The fact that her teammates Harmanpreet Kaur and Sophie Devine consumed 19 deliveries among them for 10 runs and that no other player besides her and Velocity’s Danielle Wyatt could score freely highlights how difficult the track was for batting.
Jemimah avoided risky shots, and focused on not over-hitting the ball. When left-arm pacer Komal Zanzad was in action, she took strides forward and drove on the up. She greeted Hayley Matthews with a sweep past backward square and when spinners Amelia Kerr and Ekta Bisht were operating, she targeted square of the wicket and focused on getting singles. Between overs 6.4 to 11, she faced 11 deliveries but did not score a single boundary only to shift gears after the dismissal of Chamari Athapaththu.
Once she found her groove, Rodrigues was a delight to watch as she lofted length balls over deep midwicket, swept balls to square leg and leaned into tossed up balls to send them over the covers, taking her team to 142 and ensuring victory.
It was in February last year when social media was abuzz about the prodigy from Mumbai. Called up for the South African tour after a sensational season with the Mumbai Under-19 team in 2017-18, where she amassed 1013 runs with five hundreds and a double ton, the 18-year old made her debut in the first T20I at Potchefstroom. At only five feet three inches, she wasn’t an imposing figure, but her technical prowess and obvious ability were there to see as she smashed Ayabonga Khaka for two fours and a six in the sixth over of the innings, chasing a stiff target of 165.
Her 27-ball knock of 37 runs after India had lost two quick wickets ensured that the run-rate was always within reach. Though she might have been overshadowed by Mithali Raj’s Player of the Match performance and Veda Krishnamurthy’s 22-ball 37 at the end, she had done enough to be touted as a future star. A year and some odd weeks after that debut game, Jemimah stands as one of the three musketeers in an otherwise inconsistent and wobbly batting order.
Having played cricket, it was Jemimah’s father Ivan who influenced his three children to focus on sport. While his sons played junior level cricket, Jemimah didn’t just excel at cricket but also in hockey and basketball. She was blessed with lightening pace and had incredible dribbling skills as well and soon represented Mumbai’s U-19 Hockey team as a centre-forward. Her abilities impressed then-coach of the Indian Field Hockey Team Joaquim Carvalho, who had termed her as a “gifted” player, but when presented with a choice, Jemimah turned to cricket.
(Image: Twitter/Mohandas Menon)
At the MIG Club at Bandra, she started practicing with boys. Around the same time, Prithvi Shaw and Arjun Tendulkar too joined the academy, and the trio would hone their skills together. She caught the attention of the Mumbai selectors when she was just 12-and-a-half, and was called up to the state U-19 side. Though she even featured in the Maharashtra State hockey team at the U-17 and the U-19 level, Jemimah knew cricket was to be her calling when she was made the captain in 2016.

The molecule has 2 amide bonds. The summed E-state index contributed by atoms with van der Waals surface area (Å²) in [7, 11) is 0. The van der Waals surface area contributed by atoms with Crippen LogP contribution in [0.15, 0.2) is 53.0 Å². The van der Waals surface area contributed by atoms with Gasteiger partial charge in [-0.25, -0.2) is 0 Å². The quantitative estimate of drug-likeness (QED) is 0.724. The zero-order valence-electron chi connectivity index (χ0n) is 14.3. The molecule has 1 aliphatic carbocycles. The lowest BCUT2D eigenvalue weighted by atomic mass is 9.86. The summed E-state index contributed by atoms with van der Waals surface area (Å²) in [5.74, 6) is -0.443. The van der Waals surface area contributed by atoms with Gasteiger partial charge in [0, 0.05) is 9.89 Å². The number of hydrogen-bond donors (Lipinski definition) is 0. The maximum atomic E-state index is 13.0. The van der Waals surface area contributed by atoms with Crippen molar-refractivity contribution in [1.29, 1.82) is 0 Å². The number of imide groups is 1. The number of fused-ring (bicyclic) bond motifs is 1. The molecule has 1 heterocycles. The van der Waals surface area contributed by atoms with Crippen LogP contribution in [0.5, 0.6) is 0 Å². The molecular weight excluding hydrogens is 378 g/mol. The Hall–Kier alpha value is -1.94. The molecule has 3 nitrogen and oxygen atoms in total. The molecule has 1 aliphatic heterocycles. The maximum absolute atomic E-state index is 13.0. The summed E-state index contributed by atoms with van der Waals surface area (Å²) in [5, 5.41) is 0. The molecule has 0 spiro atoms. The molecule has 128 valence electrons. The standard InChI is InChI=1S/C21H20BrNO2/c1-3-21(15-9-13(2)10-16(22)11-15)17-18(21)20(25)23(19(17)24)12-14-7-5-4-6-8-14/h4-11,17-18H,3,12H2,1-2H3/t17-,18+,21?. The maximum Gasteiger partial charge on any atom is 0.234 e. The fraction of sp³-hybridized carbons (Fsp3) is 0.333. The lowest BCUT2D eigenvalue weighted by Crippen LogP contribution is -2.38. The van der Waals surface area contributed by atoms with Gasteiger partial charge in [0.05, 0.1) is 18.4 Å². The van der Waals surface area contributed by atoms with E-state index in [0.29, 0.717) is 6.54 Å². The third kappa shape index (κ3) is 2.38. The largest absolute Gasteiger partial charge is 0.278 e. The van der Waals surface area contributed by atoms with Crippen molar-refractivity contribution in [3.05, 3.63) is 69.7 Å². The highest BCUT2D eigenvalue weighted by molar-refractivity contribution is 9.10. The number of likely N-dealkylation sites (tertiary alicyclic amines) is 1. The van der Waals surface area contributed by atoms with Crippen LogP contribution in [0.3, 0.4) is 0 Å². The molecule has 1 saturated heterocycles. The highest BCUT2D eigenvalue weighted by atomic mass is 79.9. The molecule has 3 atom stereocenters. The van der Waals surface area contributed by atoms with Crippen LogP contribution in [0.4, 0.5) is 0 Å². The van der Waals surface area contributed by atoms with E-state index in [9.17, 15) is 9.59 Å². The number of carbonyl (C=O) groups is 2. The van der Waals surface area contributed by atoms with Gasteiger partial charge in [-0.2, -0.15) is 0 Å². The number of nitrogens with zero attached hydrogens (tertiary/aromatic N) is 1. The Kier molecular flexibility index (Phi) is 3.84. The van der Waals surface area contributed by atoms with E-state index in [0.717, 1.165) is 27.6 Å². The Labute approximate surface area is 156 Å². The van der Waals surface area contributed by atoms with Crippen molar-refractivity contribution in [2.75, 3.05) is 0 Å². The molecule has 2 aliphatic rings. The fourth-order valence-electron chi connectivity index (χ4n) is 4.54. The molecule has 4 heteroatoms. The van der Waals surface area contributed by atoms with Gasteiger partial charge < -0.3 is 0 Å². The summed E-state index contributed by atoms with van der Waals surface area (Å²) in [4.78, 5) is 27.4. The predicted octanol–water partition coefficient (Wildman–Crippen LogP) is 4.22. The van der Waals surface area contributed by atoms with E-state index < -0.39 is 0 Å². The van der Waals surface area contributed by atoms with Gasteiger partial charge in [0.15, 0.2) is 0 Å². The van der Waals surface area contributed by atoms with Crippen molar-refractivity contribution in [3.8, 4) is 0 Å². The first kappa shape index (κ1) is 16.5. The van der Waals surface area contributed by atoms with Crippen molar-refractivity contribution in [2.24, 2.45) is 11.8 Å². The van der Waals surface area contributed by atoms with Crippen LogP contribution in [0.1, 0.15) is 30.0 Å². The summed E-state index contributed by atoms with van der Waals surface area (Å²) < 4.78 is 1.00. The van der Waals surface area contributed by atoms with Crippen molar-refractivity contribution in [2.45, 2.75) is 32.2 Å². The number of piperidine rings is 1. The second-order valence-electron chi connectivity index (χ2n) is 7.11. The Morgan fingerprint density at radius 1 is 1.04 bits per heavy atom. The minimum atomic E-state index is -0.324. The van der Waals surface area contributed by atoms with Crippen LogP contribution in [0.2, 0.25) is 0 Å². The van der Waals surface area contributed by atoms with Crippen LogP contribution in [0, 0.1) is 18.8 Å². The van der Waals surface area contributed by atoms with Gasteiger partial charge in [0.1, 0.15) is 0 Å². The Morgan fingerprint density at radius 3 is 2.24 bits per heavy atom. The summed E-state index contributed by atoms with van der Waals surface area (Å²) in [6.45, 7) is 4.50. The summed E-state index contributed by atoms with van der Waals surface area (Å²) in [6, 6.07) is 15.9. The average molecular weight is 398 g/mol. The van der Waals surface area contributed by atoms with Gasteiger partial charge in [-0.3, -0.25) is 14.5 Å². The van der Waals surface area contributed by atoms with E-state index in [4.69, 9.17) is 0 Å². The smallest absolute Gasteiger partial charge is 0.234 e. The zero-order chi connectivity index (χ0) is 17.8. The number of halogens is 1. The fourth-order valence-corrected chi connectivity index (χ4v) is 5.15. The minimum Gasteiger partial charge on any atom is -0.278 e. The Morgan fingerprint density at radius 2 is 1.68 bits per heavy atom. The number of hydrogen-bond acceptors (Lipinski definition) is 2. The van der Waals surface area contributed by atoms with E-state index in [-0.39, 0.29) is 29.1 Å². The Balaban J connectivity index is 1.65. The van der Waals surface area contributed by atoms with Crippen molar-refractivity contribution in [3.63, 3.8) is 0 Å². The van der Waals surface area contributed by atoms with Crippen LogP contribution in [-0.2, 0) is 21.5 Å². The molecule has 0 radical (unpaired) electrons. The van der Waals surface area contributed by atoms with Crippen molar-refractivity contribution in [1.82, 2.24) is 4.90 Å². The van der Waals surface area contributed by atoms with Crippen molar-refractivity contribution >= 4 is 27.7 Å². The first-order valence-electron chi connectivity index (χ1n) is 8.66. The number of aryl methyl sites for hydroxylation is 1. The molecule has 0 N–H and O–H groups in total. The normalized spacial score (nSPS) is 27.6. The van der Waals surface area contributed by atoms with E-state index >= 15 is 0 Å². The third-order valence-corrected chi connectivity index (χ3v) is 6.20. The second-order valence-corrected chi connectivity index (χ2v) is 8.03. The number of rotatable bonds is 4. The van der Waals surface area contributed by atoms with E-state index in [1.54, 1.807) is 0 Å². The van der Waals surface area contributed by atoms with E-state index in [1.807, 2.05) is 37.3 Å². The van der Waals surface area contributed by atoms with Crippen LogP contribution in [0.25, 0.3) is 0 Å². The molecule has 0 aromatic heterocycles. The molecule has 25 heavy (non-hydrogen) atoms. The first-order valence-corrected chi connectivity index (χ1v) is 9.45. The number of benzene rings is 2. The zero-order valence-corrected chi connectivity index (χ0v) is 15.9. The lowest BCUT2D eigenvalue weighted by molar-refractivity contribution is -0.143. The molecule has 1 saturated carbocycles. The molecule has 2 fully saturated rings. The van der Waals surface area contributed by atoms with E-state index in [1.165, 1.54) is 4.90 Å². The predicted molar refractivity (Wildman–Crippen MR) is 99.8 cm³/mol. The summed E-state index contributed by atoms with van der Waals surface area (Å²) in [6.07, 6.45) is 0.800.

There has been no looking back since.
Jemimah continued her surge, scoring 665 runs over ten innings in 2016-17, and followed it up with a record-breaking tally the next season for Mumbai in the U-19 one day competition. A fine run in the Challengers the same year fast forwarded her entry into the national team, and over the last few months she has stood out for her powerful elegance on the field and her infectious energy off it.
This year, the limited-overs series against England presented Jemimah with an opportunity to play on her home ground at the Wankhede Stadium. The teenager showed no signs of nerves against the new ball as England’s Katherine Brunt and Anya Shrubsole found some early morning moisture to exploit. She controlled her attacking instincts upfront and instead offered a dead-bat.
Only when the ball had worn out and the surface had dried up that she displayed the array of shots in her arsenal. Playing in front of square, dancing down to the spinners, lofting fearlessly over the infield or trying out extravagant shots like the upper cut to top-score with 48, Jemimah was at her attractive best.
This maturity had already been on display in the second T20I against New Zealand as well earlier this year, when she came in to bat in the third over and piled on 63 runs with Smriti Mandhana. Despite a collapse after Mandhana was dismissed in the tenth over, Jemimah held one end up and curbed her natural instincts.
Having hit one six and three fours while her senior partner was alongside her, she did not hit a single boundary between overs 10 to 16, yet maintained a strike rate of more than 100. She finally broke the self-imposed shackles in the 19th over as she took 14 off Amelia Kerr’s over to finish with 72 off 53 balls and give India a score of 135 to defend. Though it was not enough in the end, once again her calm approach at such a young age was widely applauded.
However, not everything has been hunky-dory. Dropped from the playing 11 in the Asia Cup due to poor form in the nets and an equally dismal Challengers Trophy where she made scores of 10, 0, 0 and 1 just ahead of the tour to Sri Lanka last year meant Jemimah had to find solutions, like changing her grip to get more power in her shots or working on her timing. Her father worked with her on generating more power with a higher backswing and bat speed and the results were almost instantaneous.
Her record-breaking three consecutive sixes against Sri Lanka - the first by an Indian woman - was just the confidence boost that she needed, and as she finished 2018 as the No. 6 player in the ICC T20I rankings, it was clear. She IS the next big thing in Indian cricket.
And now, at a tournament touted as the precursor to a potential women’s IPL, she has already stamped her class.
First Published: May 10, 2019, 10:36 PM IST